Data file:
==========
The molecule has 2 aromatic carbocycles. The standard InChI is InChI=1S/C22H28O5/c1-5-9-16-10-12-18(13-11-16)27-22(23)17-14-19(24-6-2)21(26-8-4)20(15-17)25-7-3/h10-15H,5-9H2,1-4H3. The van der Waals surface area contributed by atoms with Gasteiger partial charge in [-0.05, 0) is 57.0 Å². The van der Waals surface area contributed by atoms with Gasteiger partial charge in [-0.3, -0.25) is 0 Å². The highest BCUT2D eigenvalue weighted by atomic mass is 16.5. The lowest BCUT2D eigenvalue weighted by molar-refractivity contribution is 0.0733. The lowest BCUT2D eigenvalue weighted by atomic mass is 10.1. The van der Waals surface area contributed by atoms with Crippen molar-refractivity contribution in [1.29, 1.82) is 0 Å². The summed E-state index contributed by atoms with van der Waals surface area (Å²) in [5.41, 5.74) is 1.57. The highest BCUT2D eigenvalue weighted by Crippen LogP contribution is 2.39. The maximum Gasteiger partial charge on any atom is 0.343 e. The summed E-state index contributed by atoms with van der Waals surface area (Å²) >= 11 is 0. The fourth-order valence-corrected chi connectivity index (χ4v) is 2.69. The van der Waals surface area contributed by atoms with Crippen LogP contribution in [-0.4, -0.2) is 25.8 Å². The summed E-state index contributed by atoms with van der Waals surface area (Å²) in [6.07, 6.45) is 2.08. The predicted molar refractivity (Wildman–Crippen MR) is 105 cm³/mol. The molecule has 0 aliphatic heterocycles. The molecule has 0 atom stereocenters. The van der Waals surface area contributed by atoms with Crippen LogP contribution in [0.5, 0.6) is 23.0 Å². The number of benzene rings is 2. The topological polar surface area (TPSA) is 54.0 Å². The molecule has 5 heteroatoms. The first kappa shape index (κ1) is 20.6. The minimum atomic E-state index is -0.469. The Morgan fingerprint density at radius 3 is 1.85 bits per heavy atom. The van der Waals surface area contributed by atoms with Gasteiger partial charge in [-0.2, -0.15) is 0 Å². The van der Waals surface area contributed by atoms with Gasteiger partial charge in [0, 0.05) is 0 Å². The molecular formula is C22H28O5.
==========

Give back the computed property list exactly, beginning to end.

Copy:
The molecule has 2 aromatic carbocycles. The standard InChI is InChI=1S/C22H28O5/c1-5-9-16-10-12-18(13-11-16)27-22(23)17-14-19(24-6-2)21(26-8-4)20(15-17)25-7-3/h10-15H,5-9H2,1-4H3. The van der Waals surface area contributed by atoms with Gasteiger partial charge in [-0.05, 0) is 57.0 Å². The van der Waals surface area contributed by atoms with Gasteiger partial charge in [-0.3, -0.25) is 0 Å². The highest BCUT2D eigenvalue weighted by atomic mass is 16.5. The lowest BCUT2D eigenvalue weighted by molar-refractivity contribution is 0.0733. The lowest BCUT2D eigenvalue weighted by atomic mass is 10.1. The van der Waals surface area contributed by atoms with Crippen molar-refractivity contribution in [1.29, 1.82) is 0 Å². The summed E-state index contributed by atoms with van der Waals surface area (Å²) in [5.41, 5.74) is 1.57. The highest BCUT2D eigenvalue weighted by Crippen LogP contribution is 2.39. The maximum Gasteiger partial charge on any atom is 0.343 e. The summed E-state index contributed by atoms with van der Waals surface area (Å²) >= 11 is 0. The fourth-order valence-corrected chi connectivity index (χ4v) is 2.69. The van der Waals surface area contributed by atoms with Crippen LogP contribution in [-0.4, -0.2) is 25.8 Å². The summed E-state index contributed by atoms with van der Waals surface area (Å²) in [6.07, 6.45) is 2.08. The predicted molar refractivity (Wildman–Crippen MR) is 105 cm³/mol. The molecule has 0 aliphatic heterocycles. The molecule has 0 atom stereocenters. The van der Waals surface area contributed by atoms with Crippen LogP contribution in [0.5, 0.6) is 23.0 Å². The number of benzene rings is 2. The topological polar surface area (TPSA) is 54.0 Å². The molecule has 5 heteroatoms. The first kappa shape index (κ1) is 20.6. The minimum atomic E-state index is -0.469. The Morgan fingerprint density at radius 3 is 1.85 bits per heavy atom. The van der Waals surface area contributed by atoms with Gasteiger partial charge in [-0.2, -0.15) is 0 Å². The van der Waals surface area contributed by atoms with Gasteiger partial charge in [0, 0.05) is 0 Å². The molecular formula is C22H28O5.